Introduction: Professionalism is an evolving, socioculturally informed multidimensional construct that influences doctor-patient relationships, patient satisfaction and care outcomes. However, despite its clinical significance there is little consistency in how professionalism is nurtured amongst medical students. To address this gap a systemic scoping review of nurturing professionalism in medical schools, is proposed.Methods: Levac's framework and the PRISMA-P 2015 checklist underpinned a 6-stage systematic review protocol. Concurrent use of Braun and Clarke's approach to thematic analysis and directed content analysis was used to identify the key elements in nurturing professionalism.Results: 13921 abstracts were identified from six databases, 854 full-text articles reviewed, and 162 full-text included articles were included. The 4 themes identified through thematic analysis are consistent with findings of the directed content analysis. These were the definition of professionalism, the approaches, content, barriers and enablers to teaching professionalism.Conclusion: Informed by a viable definition of professionalism and clear milestones nurturing professionalism nurturing professionalism begins with culturally appropriate training in clinical competence, humanistic qualities and reflective capacity. This process requires effective evaluations of professional identity formation, and the impact of the learning environment underlining the need for longitudinal assessments of the training process.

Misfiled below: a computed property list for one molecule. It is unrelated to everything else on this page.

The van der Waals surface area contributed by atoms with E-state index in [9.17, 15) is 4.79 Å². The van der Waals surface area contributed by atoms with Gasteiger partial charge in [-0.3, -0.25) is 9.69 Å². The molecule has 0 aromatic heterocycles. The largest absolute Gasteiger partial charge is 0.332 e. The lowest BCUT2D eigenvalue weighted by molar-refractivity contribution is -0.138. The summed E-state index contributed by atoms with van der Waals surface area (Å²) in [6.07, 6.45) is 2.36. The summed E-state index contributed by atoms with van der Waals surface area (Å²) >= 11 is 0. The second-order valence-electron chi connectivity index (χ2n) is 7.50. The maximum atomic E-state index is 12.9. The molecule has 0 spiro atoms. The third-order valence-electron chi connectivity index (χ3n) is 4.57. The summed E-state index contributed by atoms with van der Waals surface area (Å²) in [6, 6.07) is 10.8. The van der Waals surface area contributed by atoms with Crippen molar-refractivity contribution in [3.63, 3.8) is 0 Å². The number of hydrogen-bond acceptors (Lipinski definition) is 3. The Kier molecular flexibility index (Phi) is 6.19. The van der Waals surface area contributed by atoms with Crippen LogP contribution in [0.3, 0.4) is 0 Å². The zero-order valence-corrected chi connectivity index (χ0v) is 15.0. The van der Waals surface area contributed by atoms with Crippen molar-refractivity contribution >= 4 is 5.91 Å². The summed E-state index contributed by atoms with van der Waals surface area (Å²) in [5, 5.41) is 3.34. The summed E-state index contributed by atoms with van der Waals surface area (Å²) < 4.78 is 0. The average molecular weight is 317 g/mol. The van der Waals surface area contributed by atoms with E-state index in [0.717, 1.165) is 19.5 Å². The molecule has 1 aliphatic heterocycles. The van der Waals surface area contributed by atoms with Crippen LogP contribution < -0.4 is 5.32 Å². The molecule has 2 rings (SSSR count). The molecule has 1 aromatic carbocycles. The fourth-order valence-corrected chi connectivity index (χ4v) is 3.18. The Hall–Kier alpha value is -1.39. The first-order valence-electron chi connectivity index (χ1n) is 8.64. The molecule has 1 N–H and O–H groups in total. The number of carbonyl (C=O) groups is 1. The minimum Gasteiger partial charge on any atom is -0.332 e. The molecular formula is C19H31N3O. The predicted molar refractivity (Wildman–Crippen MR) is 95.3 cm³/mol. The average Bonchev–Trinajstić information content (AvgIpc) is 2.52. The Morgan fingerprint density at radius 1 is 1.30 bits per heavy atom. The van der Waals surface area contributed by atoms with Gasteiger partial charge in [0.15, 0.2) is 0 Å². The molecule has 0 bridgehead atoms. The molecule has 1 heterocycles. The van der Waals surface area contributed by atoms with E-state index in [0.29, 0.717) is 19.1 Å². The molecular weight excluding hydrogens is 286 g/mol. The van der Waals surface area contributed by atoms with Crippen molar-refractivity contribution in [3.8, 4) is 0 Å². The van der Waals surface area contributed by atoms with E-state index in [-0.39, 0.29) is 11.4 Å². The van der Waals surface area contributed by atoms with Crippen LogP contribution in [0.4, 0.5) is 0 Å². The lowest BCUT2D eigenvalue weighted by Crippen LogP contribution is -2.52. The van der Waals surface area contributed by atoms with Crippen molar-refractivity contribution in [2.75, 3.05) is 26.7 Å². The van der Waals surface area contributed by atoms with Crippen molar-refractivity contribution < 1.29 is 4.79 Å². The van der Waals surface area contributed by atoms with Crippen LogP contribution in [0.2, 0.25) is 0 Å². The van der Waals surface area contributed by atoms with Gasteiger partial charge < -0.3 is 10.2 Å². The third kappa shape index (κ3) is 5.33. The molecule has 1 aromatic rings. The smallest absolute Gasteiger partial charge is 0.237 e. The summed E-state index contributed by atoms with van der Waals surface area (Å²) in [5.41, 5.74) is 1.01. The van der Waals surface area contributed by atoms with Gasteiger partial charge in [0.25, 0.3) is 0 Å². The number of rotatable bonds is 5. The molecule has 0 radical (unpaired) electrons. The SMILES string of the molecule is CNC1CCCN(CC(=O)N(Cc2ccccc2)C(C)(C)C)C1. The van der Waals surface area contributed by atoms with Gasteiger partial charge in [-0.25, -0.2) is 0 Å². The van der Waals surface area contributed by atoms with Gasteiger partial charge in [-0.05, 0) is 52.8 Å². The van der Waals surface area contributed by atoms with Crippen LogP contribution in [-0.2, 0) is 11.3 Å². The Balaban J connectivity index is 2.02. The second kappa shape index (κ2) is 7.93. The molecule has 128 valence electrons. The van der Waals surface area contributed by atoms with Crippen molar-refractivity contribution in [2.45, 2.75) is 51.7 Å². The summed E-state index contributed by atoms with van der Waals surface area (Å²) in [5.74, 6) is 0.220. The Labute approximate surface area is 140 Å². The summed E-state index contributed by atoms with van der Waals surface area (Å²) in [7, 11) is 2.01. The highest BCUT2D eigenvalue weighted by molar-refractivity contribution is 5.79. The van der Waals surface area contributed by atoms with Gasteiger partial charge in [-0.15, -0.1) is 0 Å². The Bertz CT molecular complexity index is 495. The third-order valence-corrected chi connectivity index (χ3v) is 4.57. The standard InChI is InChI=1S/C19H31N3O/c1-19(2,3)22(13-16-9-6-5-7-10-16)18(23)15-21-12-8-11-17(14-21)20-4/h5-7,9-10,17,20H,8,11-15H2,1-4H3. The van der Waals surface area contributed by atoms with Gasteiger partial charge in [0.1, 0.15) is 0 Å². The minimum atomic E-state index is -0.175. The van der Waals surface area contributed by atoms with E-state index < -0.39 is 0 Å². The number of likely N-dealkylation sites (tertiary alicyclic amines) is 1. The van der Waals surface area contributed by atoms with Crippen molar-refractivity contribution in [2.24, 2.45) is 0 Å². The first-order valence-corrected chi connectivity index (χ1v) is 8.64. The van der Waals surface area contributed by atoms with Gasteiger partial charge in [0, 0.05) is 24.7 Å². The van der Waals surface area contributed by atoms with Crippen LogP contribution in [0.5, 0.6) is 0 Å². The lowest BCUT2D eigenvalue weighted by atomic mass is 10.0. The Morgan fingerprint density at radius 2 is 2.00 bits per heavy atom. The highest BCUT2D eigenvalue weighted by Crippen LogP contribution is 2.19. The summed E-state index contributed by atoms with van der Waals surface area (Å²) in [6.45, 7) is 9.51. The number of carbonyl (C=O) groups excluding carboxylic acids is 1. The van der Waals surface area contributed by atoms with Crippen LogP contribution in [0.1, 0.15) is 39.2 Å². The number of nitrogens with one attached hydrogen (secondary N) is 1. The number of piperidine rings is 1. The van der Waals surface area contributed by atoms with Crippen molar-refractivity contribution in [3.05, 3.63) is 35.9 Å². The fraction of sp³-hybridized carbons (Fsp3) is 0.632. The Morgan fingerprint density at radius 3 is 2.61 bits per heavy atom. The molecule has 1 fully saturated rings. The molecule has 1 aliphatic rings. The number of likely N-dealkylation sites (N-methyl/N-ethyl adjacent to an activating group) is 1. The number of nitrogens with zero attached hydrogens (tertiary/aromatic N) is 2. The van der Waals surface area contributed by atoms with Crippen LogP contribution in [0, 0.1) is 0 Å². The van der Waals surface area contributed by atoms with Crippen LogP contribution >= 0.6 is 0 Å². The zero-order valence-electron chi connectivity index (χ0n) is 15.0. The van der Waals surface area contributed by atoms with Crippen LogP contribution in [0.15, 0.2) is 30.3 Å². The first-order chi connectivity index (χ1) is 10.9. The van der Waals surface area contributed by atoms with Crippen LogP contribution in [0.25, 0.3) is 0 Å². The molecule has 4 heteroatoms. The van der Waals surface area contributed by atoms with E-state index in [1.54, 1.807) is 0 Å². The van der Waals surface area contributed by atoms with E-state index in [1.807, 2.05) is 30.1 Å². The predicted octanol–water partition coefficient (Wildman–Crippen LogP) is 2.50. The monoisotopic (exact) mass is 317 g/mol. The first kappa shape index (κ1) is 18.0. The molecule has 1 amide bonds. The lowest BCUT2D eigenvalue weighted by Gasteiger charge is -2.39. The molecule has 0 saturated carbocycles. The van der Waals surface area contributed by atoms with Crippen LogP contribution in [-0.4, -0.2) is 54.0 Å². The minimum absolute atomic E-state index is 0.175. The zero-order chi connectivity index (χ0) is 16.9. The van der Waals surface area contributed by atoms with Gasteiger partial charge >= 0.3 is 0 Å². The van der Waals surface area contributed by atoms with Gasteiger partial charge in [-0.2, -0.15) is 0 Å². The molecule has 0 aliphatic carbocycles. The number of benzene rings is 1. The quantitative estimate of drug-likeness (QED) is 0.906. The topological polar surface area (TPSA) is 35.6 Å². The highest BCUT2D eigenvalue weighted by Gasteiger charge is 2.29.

Keywords: Medical professionalism; medical education; medical students; professionalism training.